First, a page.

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Erik Olin Wright’s Classes was hailed on publication, by the American Journal of Sociology, as “almost certain to be the most important book on social classes” of the decade. Wright presented a bold attempt—through the subtle use of the tools of analytical Marxism—to resolve some of the long-standing problems in contemporary class theory.
The Debate on Classes brings together major critics of Wright’s work to assess the adequacy of his theory. From differing perspectives, they deploy a range of empirical data—from studies undertaken in a number of countries—and they address questions as varied as the concept of “contradictory class locations,” the continuing coherence of Marxist approaches to class, the relation between stratification and social development, as well as the contentious roles of gender and ethnicity in generating inequality, and the central problem of the import of “consciousness” and concrete political activity on class composition.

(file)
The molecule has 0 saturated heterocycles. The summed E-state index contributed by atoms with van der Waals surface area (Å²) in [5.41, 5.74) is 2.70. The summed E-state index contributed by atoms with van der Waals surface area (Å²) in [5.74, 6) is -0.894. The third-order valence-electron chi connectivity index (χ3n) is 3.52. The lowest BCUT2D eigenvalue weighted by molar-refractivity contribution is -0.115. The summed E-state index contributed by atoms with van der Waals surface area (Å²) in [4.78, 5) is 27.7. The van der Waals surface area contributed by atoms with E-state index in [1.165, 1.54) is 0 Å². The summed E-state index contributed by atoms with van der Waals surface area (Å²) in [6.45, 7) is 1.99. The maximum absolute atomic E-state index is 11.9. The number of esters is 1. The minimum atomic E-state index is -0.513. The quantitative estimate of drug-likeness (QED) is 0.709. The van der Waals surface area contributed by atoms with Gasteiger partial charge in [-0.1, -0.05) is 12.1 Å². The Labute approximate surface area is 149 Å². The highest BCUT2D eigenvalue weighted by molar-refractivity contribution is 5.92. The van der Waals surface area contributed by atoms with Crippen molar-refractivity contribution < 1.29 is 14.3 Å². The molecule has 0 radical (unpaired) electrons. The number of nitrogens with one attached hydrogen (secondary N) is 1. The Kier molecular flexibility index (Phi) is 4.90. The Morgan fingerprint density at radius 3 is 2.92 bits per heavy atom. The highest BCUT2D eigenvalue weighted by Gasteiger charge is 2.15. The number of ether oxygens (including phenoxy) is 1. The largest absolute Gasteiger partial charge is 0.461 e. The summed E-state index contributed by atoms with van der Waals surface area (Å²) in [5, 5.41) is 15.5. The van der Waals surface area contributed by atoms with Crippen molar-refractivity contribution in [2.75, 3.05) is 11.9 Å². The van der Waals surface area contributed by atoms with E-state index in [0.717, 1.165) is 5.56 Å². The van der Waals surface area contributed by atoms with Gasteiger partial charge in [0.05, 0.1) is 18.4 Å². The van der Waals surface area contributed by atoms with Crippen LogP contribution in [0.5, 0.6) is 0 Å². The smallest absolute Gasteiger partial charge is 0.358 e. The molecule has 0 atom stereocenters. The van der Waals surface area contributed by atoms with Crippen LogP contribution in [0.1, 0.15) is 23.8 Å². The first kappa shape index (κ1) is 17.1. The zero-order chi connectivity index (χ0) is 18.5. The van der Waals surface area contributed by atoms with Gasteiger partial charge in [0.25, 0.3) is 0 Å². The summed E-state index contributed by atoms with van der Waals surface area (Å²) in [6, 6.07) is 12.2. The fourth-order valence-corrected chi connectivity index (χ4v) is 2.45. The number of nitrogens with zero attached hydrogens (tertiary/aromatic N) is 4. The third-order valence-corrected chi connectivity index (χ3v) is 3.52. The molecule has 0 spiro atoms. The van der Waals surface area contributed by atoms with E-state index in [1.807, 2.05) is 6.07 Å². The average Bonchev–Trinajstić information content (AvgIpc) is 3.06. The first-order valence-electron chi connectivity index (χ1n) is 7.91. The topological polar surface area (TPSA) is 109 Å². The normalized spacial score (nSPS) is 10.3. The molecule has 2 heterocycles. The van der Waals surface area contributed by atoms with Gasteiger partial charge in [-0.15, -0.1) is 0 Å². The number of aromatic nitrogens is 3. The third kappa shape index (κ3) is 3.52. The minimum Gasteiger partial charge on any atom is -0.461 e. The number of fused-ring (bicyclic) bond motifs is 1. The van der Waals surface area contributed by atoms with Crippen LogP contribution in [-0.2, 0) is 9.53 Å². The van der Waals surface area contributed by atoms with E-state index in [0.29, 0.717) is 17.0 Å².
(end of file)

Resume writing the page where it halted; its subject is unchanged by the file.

Also included are Wright’s own spirited responses and reformulations in the light of these criticisms, thereby presenting the reader with an open, scholarly discussion in which intellectual collaboration develops an understanding of the impact of class on the wider terrain of culture and politics.